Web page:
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Athletes Come in Every Size

ByHilary AchauerApril 2, 2021

When Shawn Ahava goes to the doctor, they look at her and assume she’ll have high blood pressure and unhealthy cholesterol numbers. Ahava said the doctors are surprised and sometimes seem disappointed when they learn her health markers are within normal range.

“They want you to fit this mold that they designed for you because what they’ve been taught is like, ‘Okay, a person who weighs whatever and looks like they have weight on them, their cholesterol is gonna be high,’” Ahava said.

Photo courtesy of Shawn Ahava

What they don’t know is this: Ahava is a CF-L2 trainer who started doing CrossFit in 2012, and she typically works out two to three hours a day.

The doctor’s office is not the only place Ahava encounters discrimination because of her size.

“The first gym I was at after I got my Level 1 pretty much made it known that I’d never be a full-time coach there because of how I looked,” Ahava said.

Ahava has lost more than 100 lb. since starting CrossFit and is now happily coaching at CrossFit East Decatur in Decatur, Georgia. She runs every day, does CrossFit, and uses macros to follow a mostly Paleo diet, but she doesn’t fit the description of a stereotypical CrossFit coach and athlete. Ahava’s goals don’t revolve around losing any more weight. She says when she focuses on weight she usually gets heavier, because worrying about her weight puts her into depression.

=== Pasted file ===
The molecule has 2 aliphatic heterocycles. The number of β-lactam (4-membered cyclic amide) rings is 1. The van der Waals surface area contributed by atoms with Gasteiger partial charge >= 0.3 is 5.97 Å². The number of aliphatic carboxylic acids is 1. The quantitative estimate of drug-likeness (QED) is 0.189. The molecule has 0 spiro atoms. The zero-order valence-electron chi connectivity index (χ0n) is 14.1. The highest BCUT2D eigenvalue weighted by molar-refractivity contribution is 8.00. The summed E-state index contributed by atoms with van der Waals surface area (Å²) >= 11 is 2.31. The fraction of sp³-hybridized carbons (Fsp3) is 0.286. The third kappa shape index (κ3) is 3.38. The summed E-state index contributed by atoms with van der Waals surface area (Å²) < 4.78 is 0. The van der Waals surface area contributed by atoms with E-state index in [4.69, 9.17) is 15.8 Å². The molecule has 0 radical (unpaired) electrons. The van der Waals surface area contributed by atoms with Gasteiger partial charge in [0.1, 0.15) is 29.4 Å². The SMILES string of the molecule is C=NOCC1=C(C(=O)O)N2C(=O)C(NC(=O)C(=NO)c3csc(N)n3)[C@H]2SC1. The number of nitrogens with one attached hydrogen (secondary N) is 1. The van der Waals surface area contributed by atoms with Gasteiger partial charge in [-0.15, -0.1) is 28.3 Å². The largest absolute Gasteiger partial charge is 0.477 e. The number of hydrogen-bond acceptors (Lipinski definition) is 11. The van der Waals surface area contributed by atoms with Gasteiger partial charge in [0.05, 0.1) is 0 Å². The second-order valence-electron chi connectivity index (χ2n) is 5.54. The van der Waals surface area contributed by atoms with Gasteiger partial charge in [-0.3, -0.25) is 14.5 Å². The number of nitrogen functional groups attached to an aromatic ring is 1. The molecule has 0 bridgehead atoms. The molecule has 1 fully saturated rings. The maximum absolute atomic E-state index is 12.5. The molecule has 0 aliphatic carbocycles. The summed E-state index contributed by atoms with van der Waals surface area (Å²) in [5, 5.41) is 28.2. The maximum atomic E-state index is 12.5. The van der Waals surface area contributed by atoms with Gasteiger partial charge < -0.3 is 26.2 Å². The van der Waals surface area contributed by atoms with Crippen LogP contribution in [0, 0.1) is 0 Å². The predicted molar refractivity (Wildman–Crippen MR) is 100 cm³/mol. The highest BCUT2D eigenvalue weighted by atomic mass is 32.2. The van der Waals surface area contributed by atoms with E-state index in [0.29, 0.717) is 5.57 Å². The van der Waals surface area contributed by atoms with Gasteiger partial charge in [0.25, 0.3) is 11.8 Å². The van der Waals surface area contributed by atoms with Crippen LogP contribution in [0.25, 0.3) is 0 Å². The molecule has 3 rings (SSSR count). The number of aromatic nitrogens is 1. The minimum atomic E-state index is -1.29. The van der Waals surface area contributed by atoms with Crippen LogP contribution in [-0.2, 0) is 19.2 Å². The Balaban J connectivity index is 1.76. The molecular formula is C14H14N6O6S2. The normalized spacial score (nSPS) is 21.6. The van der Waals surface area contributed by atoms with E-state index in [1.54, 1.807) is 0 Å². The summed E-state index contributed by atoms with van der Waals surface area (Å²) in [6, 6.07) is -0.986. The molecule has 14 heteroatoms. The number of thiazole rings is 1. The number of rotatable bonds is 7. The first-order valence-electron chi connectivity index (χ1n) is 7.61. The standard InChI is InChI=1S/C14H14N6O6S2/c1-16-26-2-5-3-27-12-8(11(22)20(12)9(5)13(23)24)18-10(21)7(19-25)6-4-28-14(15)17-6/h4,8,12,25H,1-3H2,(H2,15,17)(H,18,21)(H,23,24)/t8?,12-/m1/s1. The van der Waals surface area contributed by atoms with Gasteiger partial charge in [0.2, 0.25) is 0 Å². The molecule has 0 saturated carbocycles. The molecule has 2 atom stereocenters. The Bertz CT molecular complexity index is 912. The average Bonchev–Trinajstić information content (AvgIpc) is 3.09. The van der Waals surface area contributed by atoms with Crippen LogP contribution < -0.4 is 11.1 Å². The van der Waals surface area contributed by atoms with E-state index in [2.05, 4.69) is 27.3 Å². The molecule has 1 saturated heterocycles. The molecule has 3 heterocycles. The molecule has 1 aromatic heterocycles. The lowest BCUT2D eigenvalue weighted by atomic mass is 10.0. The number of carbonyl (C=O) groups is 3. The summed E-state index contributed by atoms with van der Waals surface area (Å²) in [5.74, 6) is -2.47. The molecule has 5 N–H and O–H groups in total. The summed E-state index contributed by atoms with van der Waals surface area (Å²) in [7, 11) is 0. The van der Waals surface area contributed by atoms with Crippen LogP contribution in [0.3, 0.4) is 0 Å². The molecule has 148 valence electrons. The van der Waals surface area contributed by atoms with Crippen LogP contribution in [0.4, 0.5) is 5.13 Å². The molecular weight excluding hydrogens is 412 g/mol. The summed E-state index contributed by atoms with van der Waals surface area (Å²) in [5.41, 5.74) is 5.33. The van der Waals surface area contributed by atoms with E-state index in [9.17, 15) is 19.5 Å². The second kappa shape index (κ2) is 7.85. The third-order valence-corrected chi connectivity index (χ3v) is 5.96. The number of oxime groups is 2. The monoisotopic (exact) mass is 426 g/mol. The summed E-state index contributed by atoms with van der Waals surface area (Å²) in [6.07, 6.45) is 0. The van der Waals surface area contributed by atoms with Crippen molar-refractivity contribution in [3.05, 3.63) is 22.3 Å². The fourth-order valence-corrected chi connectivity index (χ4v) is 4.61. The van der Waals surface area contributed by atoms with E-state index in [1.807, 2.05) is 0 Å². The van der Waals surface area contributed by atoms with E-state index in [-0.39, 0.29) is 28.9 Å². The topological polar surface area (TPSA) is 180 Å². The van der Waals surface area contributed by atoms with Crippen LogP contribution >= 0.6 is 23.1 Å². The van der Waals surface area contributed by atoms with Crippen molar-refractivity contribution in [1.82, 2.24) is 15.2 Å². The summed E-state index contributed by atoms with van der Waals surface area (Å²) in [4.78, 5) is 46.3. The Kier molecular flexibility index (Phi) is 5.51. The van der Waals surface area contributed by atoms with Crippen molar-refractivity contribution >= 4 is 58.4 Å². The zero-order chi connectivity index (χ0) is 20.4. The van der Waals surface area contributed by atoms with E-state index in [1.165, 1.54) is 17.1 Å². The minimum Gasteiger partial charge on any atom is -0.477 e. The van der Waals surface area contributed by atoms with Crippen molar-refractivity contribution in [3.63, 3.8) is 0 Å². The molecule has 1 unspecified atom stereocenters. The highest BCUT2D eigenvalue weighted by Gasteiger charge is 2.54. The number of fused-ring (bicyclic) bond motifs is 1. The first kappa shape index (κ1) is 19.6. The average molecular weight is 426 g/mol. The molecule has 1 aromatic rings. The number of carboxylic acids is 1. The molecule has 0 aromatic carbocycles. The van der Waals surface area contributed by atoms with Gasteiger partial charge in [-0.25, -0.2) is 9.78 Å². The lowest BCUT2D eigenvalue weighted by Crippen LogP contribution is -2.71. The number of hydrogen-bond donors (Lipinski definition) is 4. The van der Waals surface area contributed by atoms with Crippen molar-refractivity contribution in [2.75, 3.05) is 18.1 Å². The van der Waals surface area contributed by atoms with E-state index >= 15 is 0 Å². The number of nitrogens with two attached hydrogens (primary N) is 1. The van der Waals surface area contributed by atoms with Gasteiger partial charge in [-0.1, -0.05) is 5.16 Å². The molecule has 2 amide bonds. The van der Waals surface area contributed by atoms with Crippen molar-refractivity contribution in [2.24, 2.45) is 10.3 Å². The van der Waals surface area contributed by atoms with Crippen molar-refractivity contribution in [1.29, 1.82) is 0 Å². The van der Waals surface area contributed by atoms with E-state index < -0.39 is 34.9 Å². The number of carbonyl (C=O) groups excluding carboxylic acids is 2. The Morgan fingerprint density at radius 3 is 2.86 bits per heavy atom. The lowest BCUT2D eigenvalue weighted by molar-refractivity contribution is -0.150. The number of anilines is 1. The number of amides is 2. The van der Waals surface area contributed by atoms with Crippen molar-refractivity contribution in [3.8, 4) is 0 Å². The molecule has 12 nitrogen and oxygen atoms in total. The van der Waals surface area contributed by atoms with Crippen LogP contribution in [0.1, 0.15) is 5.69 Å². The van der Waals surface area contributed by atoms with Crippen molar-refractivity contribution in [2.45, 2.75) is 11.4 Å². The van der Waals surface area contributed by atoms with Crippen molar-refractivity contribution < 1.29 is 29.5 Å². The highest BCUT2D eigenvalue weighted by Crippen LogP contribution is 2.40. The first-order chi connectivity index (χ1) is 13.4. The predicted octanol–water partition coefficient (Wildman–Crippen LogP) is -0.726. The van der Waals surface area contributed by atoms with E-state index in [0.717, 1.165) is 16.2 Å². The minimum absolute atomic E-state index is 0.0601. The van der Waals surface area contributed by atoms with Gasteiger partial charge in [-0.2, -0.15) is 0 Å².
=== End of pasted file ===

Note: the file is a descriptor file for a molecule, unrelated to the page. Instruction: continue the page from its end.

“I’m not in the gym to lose weight. I’m in the gym because I want to kick somebody’s butt at CrossFit,” Ahava said.

Overcoming Size Discrimination

Photo courtesy of Skyler Peebles

Skyler Peebles started CrossFit in 2016, and since then she’s reduced her body fat from 45 percent to 38 percent. Even though her body fat percentage is in the obese category, her health markers are all normal. This is not unusual. The CDC reports that even a modest weight loss of 5 to 10 percent of total body weight is likely to result in improvements in blood sugar, blood pressure, and cholesterol.

Peebles does CrossFit regularly and coaches at The Endurance Factory in Savage, Maryland, but this doesn’t stop people — mostly on Instagram — from telling her to lose weight.

“I get comments like, ‘Try this weight loss program. Or maybe you shouldn’t eat yogurt. Or maybe you shouldn’t eat this.’ I get a lot of advice from people I’ve never really asked for advice from,” Peebles said.